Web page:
## Use Newton’s Law of Cooling

Exponential decay can also be applied to temperature. When a hot object is left in surrounding air that is at a lower temperature, the object’s temperature will decrease exponentially, leveling off as it approaches the surrounding air temperature. On a graph of the temperature function, the leveling off will correspond to a horizontal asymptote at the temperature of the surrounding air. Unless the room temperature is zero, this will correspond to a vertical shift of the generic exponential decay function. This translation leads to Newton’s Law of Cooling, the scientific formula for temperature as a function of time as an object’s temperature is equalized with the ambient temperature

$T\left(t\right)=a{e}^{kt}+{T}_{s}$

This formula is derived as follows:

$\begin{cases}T\left(t\right)=A{b}^{ct}+{T}_{s}\hfill & \hfill \\ T\left(t\right)=A{e}^{\mathrm{ln}\left({b}^{ct}\right)}+{T}_{s}\hfill & \text{Laws of logarithms}.\hfill \\ T\left(t\right)=A{e}^{ct\mathrm{ln}b}+{T}_{s}\hfill & \text{Laws of logarithms}.\hfill \\ T\left(t\right)=A{e}^{kt}+{T}_{s}\hfill & \text{Rename the constant }c \mathrm{ln} b,\text{ calling it }k.\hfill \end{cases}$

### A General Note: Newton’s Law of Cooling

The temperature of an object, T, in surrounding air with temperature ${T}_{s}$ will behave according to the formula

$T\left(t\right)=A{e}^{kt}+{T}_{s}$

where

• t is time
• A is the difference between the initial temperature of the object and the surroundings
• k is a constant, the continuous rate of cooling of the object

### How To: Given a set of conditions, apply Newton’s Law of Cooling.

1. Set ${T}_{s}$ equal to the y-coordinate of the horizontal asymptote (usually the ambient temperature).
2. Substitute the given values into the continuous growth formula $T\left(t\right)=A{e}^{k}{}^{t}+{T}_{s}$ to find the parameters A and k.
3. Substitute in the desired time to find the temperature or the desired temperature to find the time.

### Example 4: Using Newton’s Law of Cooling

A cheesecake is taken out of the oven with an ideal internal temperature of $165^\circ\text{F}$, and is placed into a $35^\circ\text{F}$ refrigerator. After 10 minutes, the cheesecake has cooled to $150^\circ\text{F}$. If we must wait until the cheesecake has cooled to $70^\circ\text{F}$ before we eat it, how long will we have to wait?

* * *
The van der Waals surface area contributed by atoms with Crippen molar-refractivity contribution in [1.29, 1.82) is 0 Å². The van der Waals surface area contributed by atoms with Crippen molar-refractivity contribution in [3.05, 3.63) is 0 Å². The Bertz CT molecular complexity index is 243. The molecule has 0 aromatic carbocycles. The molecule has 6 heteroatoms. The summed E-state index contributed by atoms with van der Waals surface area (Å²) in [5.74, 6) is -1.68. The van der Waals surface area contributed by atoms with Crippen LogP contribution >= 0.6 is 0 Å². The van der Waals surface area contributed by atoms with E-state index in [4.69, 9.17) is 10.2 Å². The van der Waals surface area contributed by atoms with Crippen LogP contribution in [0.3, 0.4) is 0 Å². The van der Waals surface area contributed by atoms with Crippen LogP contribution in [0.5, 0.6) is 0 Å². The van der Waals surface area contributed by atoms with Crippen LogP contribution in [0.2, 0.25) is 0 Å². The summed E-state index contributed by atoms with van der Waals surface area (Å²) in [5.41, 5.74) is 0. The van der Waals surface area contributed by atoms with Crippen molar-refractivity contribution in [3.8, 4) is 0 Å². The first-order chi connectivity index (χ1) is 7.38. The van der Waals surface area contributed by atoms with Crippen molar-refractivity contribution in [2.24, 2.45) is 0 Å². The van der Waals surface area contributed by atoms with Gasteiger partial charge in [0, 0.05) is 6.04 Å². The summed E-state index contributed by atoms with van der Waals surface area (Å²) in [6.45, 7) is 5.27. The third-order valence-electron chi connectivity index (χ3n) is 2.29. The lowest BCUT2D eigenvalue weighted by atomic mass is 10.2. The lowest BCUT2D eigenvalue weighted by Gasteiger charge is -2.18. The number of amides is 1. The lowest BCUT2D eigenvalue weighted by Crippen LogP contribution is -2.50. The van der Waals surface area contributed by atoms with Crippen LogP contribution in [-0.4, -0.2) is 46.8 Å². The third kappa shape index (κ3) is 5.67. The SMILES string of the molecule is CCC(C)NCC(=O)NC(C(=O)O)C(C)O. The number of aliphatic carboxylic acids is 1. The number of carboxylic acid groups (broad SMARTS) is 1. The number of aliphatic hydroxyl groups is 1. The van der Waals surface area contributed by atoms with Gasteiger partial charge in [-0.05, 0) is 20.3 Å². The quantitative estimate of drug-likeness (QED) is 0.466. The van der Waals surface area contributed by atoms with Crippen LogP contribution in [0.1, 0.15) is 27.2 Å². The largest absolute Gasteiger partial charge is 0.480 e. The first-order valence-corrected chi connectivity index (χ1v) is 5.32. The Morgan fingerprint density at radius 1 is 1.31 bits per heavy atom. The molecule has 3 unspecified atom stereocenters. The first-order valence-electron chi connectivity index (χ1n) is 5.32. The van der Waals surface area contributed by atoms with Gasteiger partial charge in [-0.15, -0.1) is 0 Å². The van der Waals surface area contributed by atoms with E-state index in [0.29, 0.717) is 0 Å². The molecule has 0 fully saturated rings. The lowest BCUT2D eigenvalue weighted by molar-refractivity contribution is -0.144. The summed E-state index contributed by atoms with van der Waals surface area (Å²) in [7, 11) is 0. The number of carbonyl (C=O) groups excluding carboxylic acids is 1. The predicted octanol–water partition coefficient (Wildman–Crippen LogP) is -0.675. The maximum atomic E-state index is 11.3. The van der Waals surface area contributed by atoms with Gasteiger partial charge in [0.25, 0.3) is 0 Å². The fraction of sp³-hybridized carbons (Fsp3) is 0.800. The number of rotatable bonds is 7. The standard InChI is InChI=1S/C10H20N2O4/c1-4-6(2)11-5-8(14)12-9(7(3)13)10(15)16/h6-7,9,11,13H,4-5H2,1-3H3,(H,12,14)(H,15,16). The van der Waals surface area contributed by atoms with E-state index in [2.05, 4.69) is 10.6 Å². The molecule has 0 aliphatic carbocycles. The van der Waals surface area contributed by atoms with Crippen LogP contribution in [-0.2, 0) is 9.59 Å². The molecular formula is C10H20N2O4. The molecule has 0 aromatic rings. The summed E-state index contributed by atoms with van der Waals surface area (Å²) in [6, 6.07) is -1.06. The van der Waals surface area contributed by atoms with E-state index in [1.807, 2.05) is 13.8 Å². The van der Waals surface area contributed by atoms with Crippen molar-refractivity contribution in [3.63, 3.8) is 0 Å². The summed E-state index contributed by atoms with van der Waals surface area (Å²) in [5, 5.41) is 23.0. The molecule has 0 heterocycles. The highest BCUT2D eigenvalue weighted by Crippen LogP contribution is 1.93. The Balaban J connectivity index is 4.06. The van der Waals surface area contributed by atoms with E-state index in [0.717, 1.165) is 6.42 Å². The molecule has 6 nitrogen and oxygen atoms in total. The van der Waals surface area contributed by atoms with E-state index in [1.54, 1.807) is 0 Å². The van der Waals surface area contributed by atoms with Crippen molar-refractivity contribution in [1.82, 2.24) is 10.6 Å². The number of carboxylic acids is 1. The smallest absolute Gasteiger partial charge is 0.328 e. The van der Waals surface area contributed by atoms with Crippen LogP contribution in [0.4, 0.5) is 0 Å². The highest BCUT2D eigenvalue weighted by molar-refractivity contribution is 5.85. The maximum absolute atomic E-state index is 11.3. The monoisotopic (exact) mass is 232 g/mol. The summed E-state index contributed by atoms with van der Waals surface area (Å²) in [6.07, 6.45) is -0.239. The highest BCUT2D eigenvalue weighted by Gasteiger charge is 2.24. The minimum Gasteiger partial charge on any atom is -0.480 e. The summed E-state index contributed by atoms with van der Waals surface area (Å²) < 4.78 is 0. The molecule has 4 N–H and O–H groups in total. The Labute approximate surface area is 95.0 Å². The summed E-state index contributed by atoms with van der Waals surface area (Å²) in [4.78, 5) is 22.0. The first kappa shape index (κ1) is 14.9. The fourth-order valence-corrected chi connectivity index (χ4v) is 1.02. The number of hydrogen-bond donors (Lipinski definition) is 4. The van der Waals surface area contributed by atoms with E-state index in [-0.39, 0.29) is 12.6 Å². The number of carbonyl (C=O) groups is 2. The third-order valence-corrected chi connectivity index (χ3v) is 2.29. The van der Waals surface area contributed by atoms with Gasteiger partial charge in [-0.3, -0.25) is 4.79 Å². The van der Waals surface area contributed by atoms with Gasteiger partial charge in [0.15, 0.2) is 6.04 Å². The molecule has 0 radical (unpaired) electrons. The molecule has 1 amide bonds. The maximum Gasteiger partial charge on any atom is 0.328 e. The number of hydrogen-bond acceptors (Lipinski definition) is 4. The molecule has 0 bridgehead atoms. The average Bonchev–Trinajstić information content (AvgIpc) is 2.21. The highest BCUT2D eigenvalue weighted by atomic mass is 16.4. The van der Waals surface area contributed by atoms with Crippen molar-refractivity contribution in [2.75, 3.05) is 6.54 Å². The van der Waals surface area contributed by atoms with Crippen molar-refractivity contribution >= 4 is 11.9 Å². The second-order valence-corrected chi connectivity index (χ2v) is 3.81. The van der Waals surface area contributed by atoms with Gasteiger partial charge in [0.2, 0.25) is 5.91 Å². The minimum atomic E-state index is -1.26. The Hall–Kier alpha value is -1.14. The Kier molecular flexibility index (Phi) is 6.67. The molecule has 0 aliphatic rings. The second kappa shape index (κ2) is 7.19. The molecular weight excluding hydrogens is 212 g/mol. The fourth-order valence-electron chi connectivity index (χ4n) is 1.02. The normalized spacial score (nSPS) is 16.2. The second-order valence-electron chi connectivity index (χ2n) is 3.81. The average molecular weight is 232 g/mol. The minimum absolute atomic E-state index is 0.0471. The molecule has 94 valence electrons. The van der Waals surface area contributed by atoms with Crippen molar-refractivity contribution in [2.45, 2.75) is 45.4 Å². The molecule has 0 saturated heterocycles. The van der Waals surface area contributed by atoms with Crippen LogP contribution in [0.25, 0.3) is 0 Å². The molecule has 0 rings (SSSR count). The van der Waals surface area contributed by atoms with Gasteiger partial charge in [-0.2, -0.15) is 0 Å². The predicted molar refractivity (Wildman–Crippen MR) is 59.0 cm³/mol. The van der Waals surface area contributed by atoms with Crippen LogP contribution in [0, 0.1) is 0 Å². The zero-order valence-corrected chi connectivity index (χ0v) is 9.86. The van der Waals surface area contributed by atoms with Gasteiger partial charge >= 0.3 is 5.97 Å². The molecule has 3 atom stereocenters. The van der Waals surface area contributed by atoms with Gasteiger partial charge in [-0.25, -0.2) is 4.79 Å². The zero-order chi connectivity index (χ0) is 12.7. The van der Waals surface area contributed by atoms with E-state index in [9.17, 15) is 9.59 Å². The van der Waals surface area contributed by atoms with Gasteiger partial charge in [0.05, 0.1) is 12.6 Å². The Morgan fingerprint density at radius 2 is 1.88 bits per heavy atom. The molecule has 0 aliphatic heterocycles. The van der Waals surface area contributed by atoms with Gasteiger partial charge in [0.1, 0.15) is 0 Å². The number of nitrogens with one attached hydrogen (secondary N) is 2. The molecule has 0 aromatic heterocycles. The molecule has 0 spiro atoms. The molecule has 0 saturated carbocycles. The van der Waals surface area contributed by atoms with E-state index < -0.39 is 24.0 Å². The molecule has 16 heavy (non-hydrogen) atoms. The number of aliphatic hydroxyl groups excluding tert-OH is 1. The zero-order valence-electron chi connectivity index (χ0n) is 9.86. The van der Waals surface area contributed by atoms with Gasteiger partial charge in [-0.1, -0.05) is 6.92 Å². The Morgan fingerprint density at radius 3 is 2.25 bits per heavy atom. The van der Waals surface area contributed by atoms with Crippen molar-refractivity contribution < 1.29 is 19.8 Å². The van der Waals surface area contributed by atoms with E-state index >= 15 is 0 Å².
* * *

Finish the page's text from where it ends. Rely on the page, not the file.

### Solution

Because the surrounding air temperature in the refrigerator is 35 degrees, the cheesecake’s temperature will decay exponentially toward 35, following the equation

$T\left(t\right)=A{e}^{kt}+35$

We know the initial temperature was 165, so $T\left(0\right)=165$.

$\begin{cases}165=A{e}^{k0}+35\hfill & \text{Substitute }\left(0,165\right).\hfill \\ A=130\hfill & \text{Solve for }A.\hfill \end{cases}$

We were given another data point, $T\left(10\right)=150$, which we can use to solve for k.

$\begin{cases}\text{ }150=130{e}^{k10}+35\hfill & \text{Substitute (10, 150)}.\hfill \\ \text{ }115=130{e}^{k10}\hfill & \text{Subtract 35}.\hfill \\ \text{ }\frac{115}{130}={e}^{10k}\hfill & \text{Divide by 130}.\hfill \\ \text{ }\mathrm{ln}\left(\frac{115}{130}\right)=10k\hfill & \text{Take the natural log of both sides}.\hfill \\ \text{ }k=\frac{\mathrm{ln}\left(\frac{115}{130}\right)}{10}=-0.0123\hfill & \text{Divide by the coefficient of }k.\hfill \end{cases}$

This gives us the equation for the cooling of the cheesecake: $T\left(t\right)=130{e}^{-0.0123t}+35$.

Now we can solve for the time it will take for the temperature to cool to 70 degrees.

$\begin{cases}70=130{e}^{-0.0123t}+35\hfill & \text{Substitute in 70 for }T\left(t\right).\hfill \\ 35=130{e}^{-0.0123t}\hfill & \text{Subtract 35}.\hfill \\ \frac{35}{130}={e}^{-0.0123t}\hfill & \text{Divide by 130}.\hfill \\ \mathrm{ln}\left(\frac{35}{130}\right)=-0.0123t\hfill & \text{Take the natural log of both sides}\hfill \\ t=\frac{\mathrm{ln}\left(\frac{35}{130}\right)}{-0.0123}\approx 106.68\hfill & \text{Divide by the coefficient of }t.\hfill \end{cases}$

It will take about 107 minutes, or one hour and 47 minutes, for the cheesecake to cool to $70^\circ\text{F}$.

### Try It 4

A pitcher of water at 40 degrees Fahrenheit is placed into a 70 degree room. One hour later, the temperature has risen to 45 degrees. How long will it take for the temperature to rise to 60 degrees?

Solution